||Thermal Effects on Eggs, Larvae and Juveniles of Bluegill Sunfish.
Banne, Arnold ;
Van Arma, Joel A. ;
||Aquatic Sciences, Inc., Boca Raton, Fla.
||DI-14-12-913; EPA-18050-GAB; 13020,; R3-73-041
( Water pollution ;
( Fishes ;
Heat tolerance) ;
Aquatic animals ;
Water quality ;
Electric power plants ;
Life cycle ;
Thermal pollution ;
Environmental protection agency ;
Lepomis macrochirus ;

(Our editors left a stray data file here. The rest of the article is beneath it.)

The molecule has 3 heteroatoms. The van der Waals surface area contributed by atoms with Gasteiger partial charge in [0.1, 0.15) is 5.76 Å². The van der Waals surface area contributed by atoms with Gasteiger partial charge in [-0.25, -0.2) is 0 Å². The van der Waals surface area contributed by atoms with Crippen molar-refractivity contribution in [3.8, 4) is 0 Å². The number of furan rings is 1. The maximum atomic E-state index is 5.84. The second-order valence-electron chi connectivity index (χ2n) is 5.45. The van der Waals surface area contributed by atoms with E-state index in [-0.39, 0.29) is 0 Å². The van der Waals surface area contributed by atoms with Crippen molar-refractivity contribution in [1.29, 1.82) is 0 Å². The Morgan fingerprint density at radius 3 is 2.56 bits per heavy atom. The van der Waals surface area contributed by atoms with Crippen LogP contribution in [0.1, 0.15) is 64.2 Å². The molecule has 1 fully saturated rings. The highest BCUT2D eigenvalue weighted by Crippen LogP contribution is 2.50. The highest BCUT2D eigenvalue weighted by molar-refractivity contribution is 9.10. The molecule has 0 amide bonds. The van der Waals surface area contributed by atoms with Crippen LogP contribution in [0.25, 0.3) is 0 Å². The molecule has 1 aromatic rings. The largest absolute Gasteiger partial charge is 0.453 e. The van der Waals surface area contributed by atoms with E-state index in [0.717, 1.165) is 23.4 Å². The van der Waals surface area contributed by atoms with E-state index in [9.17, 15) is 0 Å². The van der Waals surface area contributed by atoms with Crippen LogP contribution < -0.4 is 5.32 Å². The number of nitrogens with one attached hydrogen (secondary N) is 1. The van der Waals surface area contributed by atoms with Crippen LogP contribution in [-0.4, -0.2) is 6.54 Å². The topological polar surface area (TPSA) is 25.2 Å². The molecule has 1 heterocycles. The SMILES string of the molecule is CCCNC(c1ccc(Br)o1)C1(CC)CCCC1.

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Bioassay experiments were conducted to determine thermal tolerance of early life history stages of bluegill sunfish. Bluegill eggs hatched at temperatures from 18 to 36C during two incubation tests. Maximal hatch occurred at 22.2 and 23.9C. Lower TL50 temperature for hatch or normal fry was 21.9C and upper TL50 temperature was 33.8C. Juvenile bluegills acclimated to 12.1C had a lower 96-hour TL50 of 3.2C and an upper 96-hour TL50 of 27.5C. Juveniles acclimated to 32.9C has a lower 96-hour TL50 of 15.3C and an upper 96-hour TL50 of 37.3C. TL50 increased with increasing temperature of acclimation. For juveniles acclimated to a given temperature, upper TL50 decreased with longer exposure. A preliminary test determined ranges of thermal tolerance for sac-fry and swim-up fry. In another preliminary test, juvenile bluegills were acclimated to 12.1, 19.0, 26.0 or 32.9C, and reared at a series of test temperatures for three to six wks. to define optimal temperature ranges for growth and survival.